iii. Discount and big box retailers selling groceries.

iv. Restaurants (take-out, drive-through and delivery service only).

v. Beer and wine and liquor stores.

Consumer products

2.1 Businesses that sell motor vehicles that are in compliance with section 2.1 of Schedule 3.

2.2 Garden centres and plant nurseries, including greenhouses that engage in retail sales to the public.

2.3 Hardware stores.

2.4 Safety supply stores.

Services

3. Pharmacies.

4. Gas stations and other fuel suppliers.

4.1 Automated and self-service car washes.

5. Laundromats and drycleaners.

5.1 Lawn care services and landscaping services.

6. Security services for residences, businesses and other properties.

7. Vehicle and equipment repair and essential maintenance and vehicle and equipment rental services.

8. Courier, postal, shipping, moving and delivery services.

9. Funeral and related services.

10. Staffing services including providing temporary help.

11. Veterinary services (urgent care only) and other businesses that provide for the health and welfare of animals, including farms, boarding kennels, stables, animal shelters, zoos, aquariums and research facilities.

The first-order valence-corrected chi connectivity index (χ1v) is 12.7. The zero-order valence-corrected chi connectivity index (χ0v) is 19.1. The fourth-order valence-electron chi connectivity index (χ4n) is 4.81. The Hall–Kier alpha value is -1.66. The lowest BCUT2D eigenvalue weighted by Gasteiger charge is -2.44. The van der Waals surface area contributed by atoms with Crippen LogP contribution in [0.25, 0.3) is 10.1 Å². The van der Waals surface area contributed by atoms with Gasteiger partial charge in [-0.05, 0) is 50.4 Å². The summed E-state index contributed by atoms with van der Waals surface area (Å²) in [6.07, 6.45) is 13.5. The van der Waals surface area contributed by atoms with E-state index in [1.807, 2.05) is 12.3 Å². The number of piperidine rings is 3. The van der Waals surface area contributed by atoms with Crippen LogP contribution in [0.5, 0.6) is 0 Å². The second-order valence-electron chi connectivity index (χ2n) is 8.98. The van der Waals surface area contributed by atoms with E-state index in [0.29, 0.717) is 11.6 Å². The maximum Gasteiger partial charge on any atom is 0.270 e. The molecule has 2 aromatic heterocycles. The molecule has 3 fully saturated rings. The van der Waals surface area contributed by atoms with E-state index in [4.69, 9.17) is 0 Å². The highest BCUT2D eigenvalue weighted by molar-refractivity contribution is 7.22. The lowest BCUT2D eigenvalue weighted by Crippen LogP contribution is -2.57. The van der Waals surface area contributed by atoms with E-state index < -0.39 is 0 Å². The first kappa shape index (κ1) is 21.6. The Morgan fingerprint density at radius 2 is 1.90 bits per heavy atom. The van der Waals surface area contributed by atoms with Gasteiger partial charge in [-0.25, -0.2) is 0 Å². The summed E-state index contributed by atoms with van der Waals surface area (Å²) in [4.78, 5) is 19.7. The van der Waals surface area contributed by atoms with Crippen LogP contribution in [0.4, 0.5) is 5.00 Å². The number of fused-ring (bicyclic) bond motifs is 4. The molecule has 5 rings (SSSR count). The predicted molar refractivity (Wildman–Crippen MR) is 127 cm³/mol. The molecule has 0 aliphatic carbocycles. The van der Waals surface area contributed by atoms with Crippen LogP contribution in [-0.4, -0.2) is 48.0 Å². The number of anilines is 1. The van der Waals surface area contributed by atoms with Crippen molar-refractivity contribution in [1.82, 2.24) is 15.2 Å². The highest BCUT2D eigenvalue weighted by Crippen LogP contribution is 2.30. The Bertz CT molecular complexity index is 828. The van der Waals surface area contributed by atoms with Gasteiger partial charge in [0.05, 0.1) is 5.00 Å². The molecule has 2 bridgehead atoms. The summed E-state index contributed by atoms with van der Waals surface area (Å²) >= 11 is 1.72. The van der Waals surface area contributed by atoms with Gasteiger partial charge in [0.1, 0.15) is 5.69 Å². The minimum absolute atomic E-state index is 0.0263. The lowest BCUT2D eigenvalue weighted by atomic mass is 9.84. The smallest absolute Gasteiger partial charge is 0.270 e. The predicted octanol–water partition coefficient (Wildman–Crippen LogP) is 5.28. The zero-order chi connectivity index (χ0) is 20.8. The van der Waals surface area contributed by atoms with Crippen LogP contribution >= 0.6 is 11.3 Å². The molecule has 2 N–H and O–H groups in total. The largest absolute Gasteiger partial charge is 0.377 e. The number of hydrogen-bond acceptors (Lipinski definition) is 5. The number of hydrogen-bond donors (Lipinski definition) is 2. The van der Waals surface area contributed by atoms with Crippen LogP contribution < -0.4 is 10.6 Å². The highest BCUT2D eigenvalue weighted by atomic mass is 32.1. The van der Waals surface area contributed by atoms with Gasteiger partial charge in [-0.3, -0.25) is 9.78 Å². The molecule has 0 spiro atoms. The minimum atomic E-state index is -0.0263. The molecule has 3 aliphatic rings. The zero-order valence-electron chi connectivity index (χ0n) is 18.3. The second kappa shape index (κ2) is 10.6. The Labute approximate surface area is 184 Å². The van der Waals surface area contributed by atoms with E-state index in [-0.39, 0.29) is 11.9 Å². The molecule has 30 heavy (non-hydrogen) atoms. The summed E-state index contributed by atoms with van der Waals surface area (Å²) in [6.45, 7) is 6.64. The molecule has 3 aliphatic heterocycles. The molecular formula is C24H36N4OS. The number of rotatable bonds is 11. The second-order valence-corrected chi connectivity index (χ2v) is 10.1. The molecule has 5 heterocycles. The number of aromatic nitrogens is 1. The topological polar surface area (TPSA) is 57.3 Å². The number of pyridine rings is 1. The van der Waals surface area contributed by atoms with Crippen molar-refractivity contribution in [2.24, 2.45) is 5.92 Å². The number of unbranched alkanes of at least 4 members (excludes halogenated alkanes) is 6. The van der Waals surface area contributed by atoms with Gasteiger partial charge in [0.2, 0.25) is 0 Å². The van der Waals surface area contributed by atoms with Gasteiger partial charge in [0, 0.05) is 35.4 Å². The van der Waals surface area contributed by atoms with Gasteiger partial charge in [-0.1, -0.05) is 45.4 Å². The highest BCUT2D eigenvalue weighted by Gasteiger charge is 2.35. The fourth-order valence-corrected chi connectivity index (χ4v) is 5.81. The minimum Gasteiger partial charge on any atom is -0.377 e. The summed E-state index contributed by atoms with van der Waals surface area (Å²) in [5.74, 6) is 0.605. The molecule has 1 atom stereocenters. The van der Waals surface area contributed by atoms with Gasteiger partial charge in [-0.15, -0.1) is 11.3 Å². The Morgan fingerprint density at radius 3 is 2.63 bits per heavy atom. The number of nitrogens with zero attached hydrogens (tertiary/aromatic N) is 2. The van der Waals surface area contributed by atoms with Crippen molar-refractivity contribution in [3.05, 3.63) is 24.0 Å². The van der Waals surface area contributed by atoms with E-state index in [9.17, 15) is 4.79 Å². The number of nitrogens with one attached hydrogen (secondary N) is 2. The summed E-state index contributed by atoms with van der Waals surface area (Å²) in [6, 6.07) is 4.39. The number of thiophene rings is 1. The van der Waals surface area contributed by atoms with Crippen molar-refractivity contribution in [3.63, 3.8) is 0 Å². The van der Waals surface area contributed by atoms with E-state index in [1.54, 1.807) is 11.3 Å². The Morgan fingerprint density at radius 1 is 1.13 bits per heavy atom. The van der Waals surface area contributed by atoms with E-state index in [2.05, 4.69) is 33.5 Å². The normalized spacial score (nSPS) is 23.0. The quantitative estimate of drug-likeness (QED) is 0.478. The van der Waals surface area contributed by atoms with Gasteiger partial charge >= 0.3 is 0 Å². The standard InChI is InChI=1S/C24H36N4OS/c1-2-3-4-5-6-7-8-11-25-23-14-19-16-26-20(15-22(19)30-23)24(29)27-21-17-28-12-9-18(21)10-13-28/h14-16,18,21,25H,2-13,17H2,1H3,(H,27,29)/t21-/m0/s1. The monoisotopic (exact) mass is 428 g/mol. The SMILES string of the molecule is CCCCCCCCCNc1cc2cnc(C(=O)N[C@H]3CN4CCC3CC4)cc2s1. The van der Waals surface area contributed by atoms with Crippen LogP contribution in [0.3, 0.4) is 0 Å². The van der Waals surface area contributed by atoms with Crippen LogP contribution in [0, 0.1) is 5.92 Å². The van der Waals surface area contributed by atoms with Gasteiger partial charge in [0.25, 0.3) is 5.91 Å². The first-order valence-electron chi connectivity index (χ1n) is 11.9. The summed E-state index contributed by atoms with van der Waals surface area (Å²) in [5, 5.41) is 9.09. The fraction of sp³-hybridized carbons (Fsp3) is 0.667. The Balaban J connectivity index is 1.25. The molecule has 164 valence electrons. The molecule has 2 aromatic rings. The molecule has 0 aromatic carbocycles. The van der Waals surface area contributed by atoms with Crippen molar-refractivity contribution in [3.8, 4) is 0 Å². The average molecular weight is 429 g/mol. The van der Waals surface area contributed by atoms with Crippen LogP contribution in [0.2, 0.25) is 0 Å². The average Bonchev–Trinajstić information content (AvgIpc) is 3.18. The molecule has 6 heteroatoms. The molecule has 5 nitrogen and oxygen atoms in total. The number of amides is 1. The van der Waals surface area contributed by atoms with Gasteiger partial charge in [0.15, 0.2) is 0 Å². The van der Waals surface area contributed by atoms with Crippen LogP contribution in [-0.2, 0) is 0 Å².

12. Home child care services of up to six children as permitted under the Child Care and Early Years Act, 2014, and child care centres for essential workers authorized to operate in accordance with Ontario Regulation 51/20 (Order Under Subsection 7.0.2 (4) of the Act – Closure of Establishments) made under the Act.

13. Hotels, motels, other shared rental accommodation including student residences, except for any pools, fitness centres, meeting rooms and other recreational facilities that may be part of the operations of these businesses.

13.1 Seasonal campgrounds that are in compliance with section 3.1 of Schedule 3.

13.2 Golf courses and outdoor golf driving ranges that are in compliance with section 2.2 of Schedule 3.